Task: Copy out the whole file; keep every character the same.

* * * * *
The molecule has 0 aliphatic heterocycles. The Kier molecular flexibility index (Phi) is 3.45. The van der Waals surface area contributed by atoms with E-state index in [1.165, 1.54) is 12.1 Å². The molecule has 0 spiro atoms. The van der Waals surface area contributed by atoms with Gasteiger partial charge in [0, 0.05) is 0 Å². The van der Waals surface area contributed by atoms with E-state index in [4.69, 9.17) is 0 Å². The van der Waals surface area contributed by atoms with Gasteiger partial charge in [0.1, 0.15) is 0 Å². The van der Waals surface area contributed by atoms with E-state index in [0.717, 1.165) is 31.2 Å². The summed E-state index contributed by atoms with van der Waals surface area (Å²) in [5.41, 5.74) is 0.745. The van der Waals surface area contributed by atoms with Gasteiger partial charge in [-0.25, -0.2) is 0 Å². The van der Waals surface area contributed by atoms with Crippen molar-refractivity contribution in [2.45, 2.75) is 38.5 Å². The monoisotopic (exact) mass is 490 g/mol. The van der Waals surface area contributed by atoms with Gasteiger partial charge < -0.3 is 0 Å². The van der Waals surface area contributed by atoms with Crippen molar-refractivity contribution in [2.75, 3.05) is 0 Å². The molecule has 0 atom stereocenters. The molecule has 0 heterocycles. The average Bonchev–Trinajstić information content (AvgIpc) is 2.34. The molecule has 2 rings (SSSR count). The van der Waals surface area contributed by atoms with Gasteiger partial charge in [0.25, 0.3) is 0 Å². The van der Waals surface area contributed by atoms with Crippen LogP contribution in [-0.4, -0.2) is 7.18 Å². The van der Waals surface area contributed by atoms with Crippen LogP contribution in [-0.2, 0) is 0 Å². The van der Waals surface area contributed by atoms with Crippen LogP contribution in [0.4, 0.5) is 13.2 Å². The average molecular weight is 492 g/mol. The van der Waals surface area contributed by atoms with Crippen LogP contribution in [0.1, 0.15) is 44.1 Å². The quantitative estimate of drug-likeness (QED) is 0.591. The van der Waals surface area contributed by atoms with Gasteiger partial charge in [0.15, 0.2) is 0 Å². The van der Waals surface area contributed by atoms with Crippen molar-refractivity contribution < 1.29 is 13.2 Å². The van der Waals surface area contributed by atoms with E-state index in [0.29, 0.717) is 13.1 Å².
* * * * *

The molecule has 0 aliphatic heterocycles. The Kier molecular flexibility index (Phi) is 3.45. The van der Waals surface area contributed by atoms with E-state index in [1.165, 1.54) is 12.1 Å². The molecule has 0 spiro atoms. The van der Waals surface area contributed by atoms with Gasteiger partial charge in [0, 0.05) is 0 Å². The van der Waals surface area contributed by atoms with E-state index in [4.69, 9.17) is 0 Å². The van der Waals surface area contributed by atoms with Gasteiger partial charge in [0.1, 0.15) is 0 Å². The van der Waals surface area contributed by atoms with E-state index in [0.717, 1.165) is 31.2 Å². The summed E-state index contributed by atoms with van der Waals surface area (Å²) in [5.41, 5.74) is 0.745. The van der Waals surface area contributed by atoms with Gasteiger partial charge in [-0.25, -0.2) is 0 Å². The van der Waals surface area contributed by atoms with Crippen molar-refractivity contribution in [2.45, 2.75) is 38.5 Å². The monoisotopic (exact) mass is 490 g/mol. The van der Waals surface area contributed by atoms with Gasteiger partial charge < -0.3 is 0 Å². The van der Waals surface area contributed by atoms with Crippen molar-refractivity contribution in [2.75, 3.05) is 0 Å². The molecule has 0 atom stereocenters. The molecule has 0 heterocycles. The average Bonchev–Trinajstić information content (AvgIpc) is 2.34. The molecule has 2 rings (SSSR count). The van der Waals surface area contributed by atoms with Gasteiger partial charge in [0.25, 0.3) is 0 Å². The van der Waals surface area contributed by atoms with Crippen LogP contribution in [-0.4, -0.2) is 7.18 Å². The van der Waals surface area contributed by atoms with Crippen LogP contribution in [-0.2, 0) is 0 Å². The van der Waals surface area contributed by atoms with Crippen LogP contribution in [0.4, 0.5) is 13.2 Å². The average molecular weight is 492 g/mol. The van der Waals surface area contributed by atoms with Crippen LogP contribution in [0.1, 0.15) is 44.1 Å². The quantitative estimate of drug-likeness (QED) is 0.591. The van der Waals surface area contributed by atoms with Gasteiger partial charge in [0.15, 0.2) is 0 Å². The van der Waals surface area contributed by atoms with Crippen molar-refractivity contribution < 1.29 is 13.2 Å². The van der Waals surface area contributed by atoms with E-state index in [0.29, 0.717) is 13.1 Å².